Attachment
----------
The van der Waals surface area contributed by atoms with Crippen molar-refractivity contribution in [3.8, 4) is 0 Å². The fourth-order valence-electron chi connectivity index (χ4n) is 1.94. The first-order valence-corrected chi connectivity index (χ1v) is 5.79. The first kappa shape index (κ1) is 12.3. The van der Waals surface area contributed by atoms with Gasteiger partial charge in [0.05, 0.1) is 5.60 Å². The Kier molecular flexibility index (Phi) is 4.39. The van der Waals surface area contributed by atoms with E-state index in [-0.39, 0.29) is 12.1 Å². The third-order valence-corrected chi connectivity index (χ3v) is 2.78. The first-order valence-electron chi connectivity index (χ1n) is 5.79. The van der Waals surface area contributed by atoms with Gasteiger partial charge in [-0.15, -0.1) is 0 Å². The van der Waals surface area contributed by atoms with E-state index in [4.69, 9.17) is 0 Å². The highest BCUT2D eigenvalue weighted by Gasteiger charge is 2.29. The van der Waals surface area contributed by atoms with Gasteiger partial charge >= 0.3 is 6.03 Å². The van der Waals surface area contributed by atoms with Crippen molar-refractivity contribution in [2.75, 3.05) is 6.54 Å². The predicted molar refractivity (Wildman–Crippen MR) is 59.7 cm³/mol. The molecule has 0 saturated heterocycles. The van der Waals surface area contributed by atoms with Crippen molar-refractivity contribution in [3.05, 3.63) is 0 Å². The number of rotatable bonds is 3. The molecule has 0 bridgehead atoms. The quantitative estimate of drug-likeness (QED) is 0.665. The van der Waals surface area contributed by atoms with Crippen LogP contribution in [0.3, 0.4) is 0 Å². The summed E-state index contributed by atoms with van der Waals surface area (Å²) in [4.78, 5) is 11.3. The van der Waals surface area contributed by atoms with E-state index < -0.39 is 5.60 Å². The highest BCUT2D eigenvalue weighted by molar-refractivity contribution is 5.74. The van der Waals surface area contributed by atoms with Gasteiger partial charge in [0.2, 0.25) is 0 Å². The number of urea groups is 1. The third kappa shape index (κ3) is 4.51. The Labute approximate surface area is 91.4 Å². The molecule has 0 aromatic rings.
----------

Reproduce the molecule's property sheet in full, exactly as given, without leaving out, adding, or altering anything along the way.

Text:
The van der Waals surface area contributed by atoms with Crippen molar-refractivity contribution in [3.8, 4) is 0 Å². The fourth-order valence-electron chi connectivity index (χ4n) is 1.94. The first-order valence-corrected chi connectivity index (χ1v) is 5.79. The first kappa shape index (κ1) is 12.3. The van der Waals surface area contributed by atoms with Gasteiger partial charge in [0.05, 0.1) is 5.60 Å². The Kier molecular flexibility index (Phi) is 4.39. The van der Waals surface area contributed by atoms with E-state index in [-0.39, 0.29) is 12.1 Å². The third-order valence-corrected chi connectivity index (χ3v) is 2.78. The first-order valence-electron chi connectivity index (χ1n) is 5.79. The van der Waals surface area contributed by atoms with Gasteiger partial charge in [-0.15, -0.1) is 0 Å². The van der Waals surface area contributed by atoms with E-state index in [4.69, 9.17) is 0 Å². The highest BCUT2D eigenvalue weighted by Gasteiger charge is 2.29. The van der Waals surface area contributed by atoms with Gasteiger partial charge >= 0.3 is 6.03 Å². The van der Waals surface area contributed by atoms with Crippen molar-refractivity contribution in [2.75, 3.05) is 6.54 Å². The predicted molar refractivity (Wildman–Crippen MR) is 59.7 cm³/mol. The molecule has 0 saturated heterocycles. The van der Waals surface area contributed by atoms with Crippen molar-refractivity contribution in [3.05, 3.63) is 0 Å². The number of rotatable bonds is 3. The molecule has 0 bridgehead atoms. The quantitative estimate of drug-likeness (QED) is 0.665. The van der Waals surface area contributed by atoms with Crippen LogP contribution in [0.3, 0.4) is 0 Å². The summed E-state index contributed by atoms with van der Waals surface area (Å²) in [4.78, 5) is 11.3. The van der Waals surface area contributed by atoms with E-state index < -0.39 is 5.60 Å². The highest BCUT2D eigenvalue weighted by molar-refractivity contribution is 5.74. The van der Waals surface area contributed by atoms with Gasteiger partial charge in [0.2, 0.25) is 0 Å². The number of urea groups is 1. The third kappa shape index (κ3) is 4.51. The Labute approximate surface area is 91.4 Å². The molecule has 0 aromatic rings.